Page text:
TAIPEI, Taiwan - The offshore island group of Matsu is likely to attract a large number of Chinese tourist gamblers, observers said on Sunday, a day after residents voted to allow Taiwan's first casino.
A wave of visitors from the mainland could provide a welcome boost to the cluster of islets close to the China coast, as detente in the Taiwan Strait has caused a decline in income from military personnel, they said.
"People that are looking to building casinos anywhere in Taiwan are eyeing Chinese tourists," said Anita Chen, a Taipei-based managing director for US-based lobbying firm Park Strategies and an expert on the gaming industry.
A total of 1,795 people voted "yes" in Saturday's referendum on allowing a casino while 1,341 voted against it and 28 cast invalid votes, said the Matsu government, adding the turnout rate among eligible voters was 40 percent.
This is in sharp contrast to residents of another offshore island, Penghu, who voted against hosting gambling facilities in 2009.
The difference is that whereas Penghu has a solid infrastructure and healthy tourism industry, Matsu, with a population of about 10,000, is being hit much harder by the gradual drawdown of troops in the Taiwan Strait.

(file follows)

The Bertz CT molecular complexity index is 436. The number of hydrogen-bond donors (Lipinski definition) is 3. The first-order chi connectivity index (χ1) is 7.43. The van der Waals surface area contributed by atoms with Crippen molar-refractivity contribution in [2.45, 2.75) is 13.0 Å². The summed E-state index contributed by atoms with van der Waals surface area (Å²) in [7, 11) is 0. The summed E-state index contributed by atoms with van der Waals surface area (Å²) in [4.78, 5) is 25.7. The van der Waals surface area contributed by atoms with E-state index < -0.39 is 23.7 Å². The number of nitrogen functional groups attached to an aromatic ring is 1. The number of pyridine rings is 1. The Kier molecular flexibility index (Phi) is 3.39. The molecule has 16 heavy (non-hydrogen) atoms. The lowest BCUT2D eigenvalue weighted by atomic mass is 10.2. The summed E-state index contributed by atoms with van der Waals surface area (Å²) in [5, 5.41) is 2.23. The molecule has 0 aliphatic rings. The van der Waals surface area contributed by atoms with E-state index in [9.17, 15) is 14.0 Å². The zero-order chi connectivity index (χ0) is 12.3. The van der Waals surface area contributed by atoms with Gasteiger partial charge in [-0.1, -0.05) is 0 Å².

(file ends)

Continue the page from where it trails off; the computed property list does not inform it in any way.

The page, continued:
As many as 50,000 soldiers were stationed in Matsu during the Cold War, but the number is now down to just 3,000, partly reflecting the dramatic improvement in ties with China in recent years.
But even proponents of introducing gambling have suggested that a thriving casino business is years in the future.
"We don't know when the government will start issuing gambling licences," said Yang Sui-sheng, head of Lienchiang County, the administrative name of the archipelago that Matsu belongs to.
"We hope it'll be as soon as possible, so the entire process (of setting up a casino) can be completed within a period of three to five years," he told reporters.
The government will also have to decide on practical matters, such as which ministry will be in charge of overseeing the Matsu gambling industry.
"Probably, they'll need three to five years at the earliest," said Chen of Park Strategies.
A draft Gambling Act has gone through two amendments and is still being processed by Taiwan's Cabinet, but could be passed within the next year, she said.
After that, it could take a year for the government to put together a bid for an operator, and once a winner has been found, it could be another three years before the casino has been built and is ready for operation, she said.